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L’Année psychologique

2015/3 (Vol. 115)

  • Pages : 168
  • DOI : 10.4074/S000350331400013X
  • Éditeur : NecPlus

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1

“Women are always complaining, they want to have their cake and eat it!”. Such is the comment of a female internet user, reacting to an article in a major French newspaper, Le Monde (October 29, 2010), in which some women gave firsthand accounts of sexism in the professional sphere. Such a reaction illustrates the hostility against women who report being victims of sexism. Complaining too much! Not determined enough! Such negative judgments made by women about other women who report discrimination are not a specifically French phenomenon. Indeed, reporting discrimination poses a problem in western societies in general. Women are blamed or negatively judged by their fellow ingroup members when they report or confront discrimination (e.g., Garcia, Horstman-Reser, Amo, Redersdorff, & Branscombe, 2005; Kaiser, Hagiwara, Malahy, & Wilkins, 2009; Marin & Guadagno, 1999). These negative judgments are a serious barrier to social change and the fight against discrimination. Research has demonstrated that women often failed to report or confront discrimination of which they are victims (Brinkman, Garcia, & Rickard, 2011; Hyers, 2007; Kaiser & Miller, 2004; Sechrist, Swim, & Stangor, 2004; Shelton & Stewart, 2004; Stangor, Swim, Van Allen, & Sechrist, 2002; Swim & Hyers, 1999; Woodzicka & LaFrance, 2001). And raising a disadvantaged group’s status is hindered by the failure to claim discrimination, as it maintains the status quo and contributes to legitimize a belief that discrimination, especially gender discrimination, is no longer a current problem. In this light, it is essential to improve our knowledge of the factors likely to favor reporting discrimination among women. Thus, the present research investigates how women may contribute or not to reporting the discrimination of another woman. Two experiments examine whether the role played by the commonality of fate with a female victim of sexism can help to understand inconsistent results in the literature, and more precisely, when and why women may show supportive or derogative reactions towards a discriminated peer. Indeed, in the domain of women’s contribution to claiming sexism, research reports some incoherent results. Women seem to adopt either behaviors with positive consequences (i.e., they constitute an important source of social support for the victim) or behaviors with negative consequences (i.e., they reject the victim) towards a female victim of discrimination. To better understand these incoherent results, we suggest that the female observers’ commonality of fate with a female victim of sexism will influence the extent to which they will report this sexist act (Research question 1) and their judgment of the victim who reports discrimination (Research question 2).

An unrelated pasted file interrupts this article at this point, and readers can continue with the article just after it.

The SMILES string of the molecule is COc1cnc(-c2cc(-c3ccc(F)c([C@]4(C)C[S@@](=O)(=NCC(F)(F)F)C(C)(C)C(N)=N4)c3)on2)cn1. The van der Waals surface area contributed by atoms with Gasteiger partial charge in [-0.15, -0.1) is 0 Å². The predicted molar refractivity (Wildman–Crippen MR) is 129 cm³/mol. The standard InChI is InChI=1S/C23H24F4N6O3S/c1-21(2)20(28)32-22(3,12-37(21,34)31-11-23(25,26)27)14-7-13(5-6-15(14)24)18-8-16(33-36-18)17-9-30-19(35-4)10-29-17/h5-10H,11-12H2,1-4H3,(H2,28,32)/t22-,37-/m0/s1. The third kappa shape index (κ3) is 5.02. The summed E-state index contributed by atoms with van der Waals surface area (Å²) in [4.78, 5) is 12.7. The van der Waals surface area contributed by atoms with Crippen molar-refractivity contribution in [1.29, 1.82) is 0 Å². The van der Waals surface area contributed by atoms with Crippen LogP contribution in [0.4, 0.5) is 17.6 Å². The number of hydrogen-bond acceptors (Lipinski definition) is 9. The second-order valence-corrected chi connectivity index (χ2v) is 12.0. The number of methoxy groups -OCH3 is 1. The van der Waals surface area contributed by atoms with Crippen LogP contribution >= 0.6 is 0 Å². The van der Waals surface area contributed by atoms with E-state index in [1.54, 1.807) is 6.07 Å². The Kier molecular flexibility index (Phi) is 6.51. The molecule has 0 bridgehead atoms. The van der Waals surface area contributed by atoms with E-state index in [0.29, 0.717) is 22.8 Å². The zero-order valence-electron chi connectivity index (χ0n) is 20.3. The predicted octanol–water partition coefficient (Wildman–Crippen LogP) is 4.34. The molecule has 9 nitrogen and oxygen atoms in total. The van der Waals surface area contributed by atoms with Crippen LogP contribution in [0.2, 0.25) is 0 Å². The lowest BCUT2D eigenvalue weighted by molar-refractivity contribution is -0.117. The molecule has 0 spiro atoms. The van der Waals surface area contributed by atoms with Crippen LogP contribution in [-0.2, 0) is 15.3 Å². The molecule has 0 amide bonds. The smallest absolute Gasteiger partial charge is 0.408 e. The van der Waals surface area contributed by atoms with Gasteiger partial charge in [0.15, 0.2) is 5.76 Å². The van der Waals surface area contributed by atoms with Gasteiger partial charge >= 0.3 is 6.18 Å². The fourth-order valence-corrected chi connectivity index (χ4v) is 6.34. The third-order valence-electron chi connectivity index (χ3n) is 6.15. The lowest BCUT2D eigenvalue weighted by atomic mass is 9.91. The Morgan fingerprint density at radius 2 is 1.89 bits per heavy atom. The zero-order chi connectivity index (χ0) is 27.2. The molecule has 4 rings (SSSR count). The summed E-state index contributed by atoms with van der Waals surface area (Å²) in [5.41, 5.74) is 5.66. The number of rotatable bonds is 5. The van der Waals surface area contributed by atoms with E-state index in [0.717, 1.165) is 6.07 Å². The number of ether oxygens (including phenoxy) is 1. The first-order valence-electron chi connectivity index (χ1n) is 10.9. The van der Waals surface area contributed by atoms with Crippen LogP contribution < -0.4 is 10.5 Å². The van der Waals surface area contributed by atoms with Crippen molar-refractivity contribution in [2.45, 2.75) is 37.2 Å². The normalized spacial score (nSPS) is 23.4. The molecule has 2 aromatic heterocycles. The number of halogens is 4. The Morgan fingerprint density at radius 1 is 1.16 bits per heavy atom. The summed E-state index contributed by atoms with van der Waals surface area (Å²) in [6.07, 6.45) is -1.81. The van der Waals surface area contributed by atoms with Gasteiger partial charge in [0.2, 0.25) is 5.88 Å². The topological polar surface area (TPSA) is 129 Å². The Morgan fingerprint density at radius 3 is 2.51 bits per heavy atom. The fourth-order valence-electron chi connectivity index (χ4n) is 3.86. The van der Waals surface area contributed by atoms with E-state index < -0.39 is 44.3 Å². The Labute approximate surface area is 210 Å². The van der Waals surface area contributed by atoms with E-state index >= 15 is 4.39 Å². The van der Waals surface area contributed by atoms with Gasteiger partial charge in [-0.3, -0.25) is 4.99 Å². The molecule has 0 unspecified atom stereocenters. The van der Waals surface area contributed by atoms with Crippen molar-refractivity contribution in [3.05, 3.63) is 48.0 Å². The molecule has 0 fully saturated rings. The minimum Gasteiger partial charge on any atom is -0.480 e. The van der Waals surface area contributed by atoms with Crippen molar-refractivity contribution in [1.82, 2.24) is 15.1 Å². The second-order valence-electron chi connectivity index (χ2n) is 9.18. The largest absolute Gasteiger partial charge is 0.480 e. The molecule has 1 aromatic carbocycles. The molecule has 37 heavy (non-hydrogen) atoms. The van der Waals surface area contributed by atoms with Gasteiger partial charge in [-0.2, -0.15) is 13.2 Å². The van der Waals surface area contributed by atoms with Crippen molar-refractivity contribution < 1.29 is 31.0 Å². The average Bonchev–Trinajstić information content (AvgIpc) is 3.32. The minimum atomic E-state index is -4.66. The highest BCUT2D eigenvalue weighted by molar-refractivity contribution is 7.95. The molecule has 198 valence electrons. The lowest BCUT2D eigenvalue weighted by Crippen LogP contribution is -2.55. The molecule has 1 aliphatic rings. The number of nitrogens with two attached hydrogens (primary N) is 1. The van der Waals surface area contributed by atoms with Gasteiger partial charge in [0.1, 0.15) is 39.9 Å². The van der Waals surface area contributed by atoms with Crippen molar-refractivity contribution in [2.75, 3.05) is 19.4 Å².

1. - Positive reactions from women towards a discriminated peer

2

According to some researchers, intragroup motives consisting in supporting or defending the group underline the perception of discrimination (Postmes, Branscombe, Spears, & Young, 1999). Some studies suggest that women are more empathic and sympathetic than men towards a discriminated woman (Elkins & Phillips, 1999; Gutek, Cohen, & Tsui, 1996; Ryan, Haslam, & Postmes, 2007). For instance, they recognize discrimination against a woman more easily than do men (Elkins & Phillips, 1999; Elkins, Phillips, & Konopaske, 2002; Elkins, Phillips, Konopaske, & Townsend, 2001). The women’s sensitivity to gender discrimination, reflected by a greater perception of discrimination against ingroup members than against men, is called “gender similarity bias” (Elkins et al., 2001). Moreover, when women imagined being a bystander of a sexist act carried out by a man, they felt anger towards the perpetrator and would have liked to confront him (Ayres, Friedman, & Leaper, 2009; Chaudoir & Quinn, 2010). They may also be more able to report discrimination than the victim herself (Sechrist et al., 2004). According to Sechrist and colleagues (2004), by claiming an act of discrimination against another woman, women may demonstrate their solidarity towards their gender group. Thus, all these findings suggest that women may be quite ready to report sexism against their peers.

3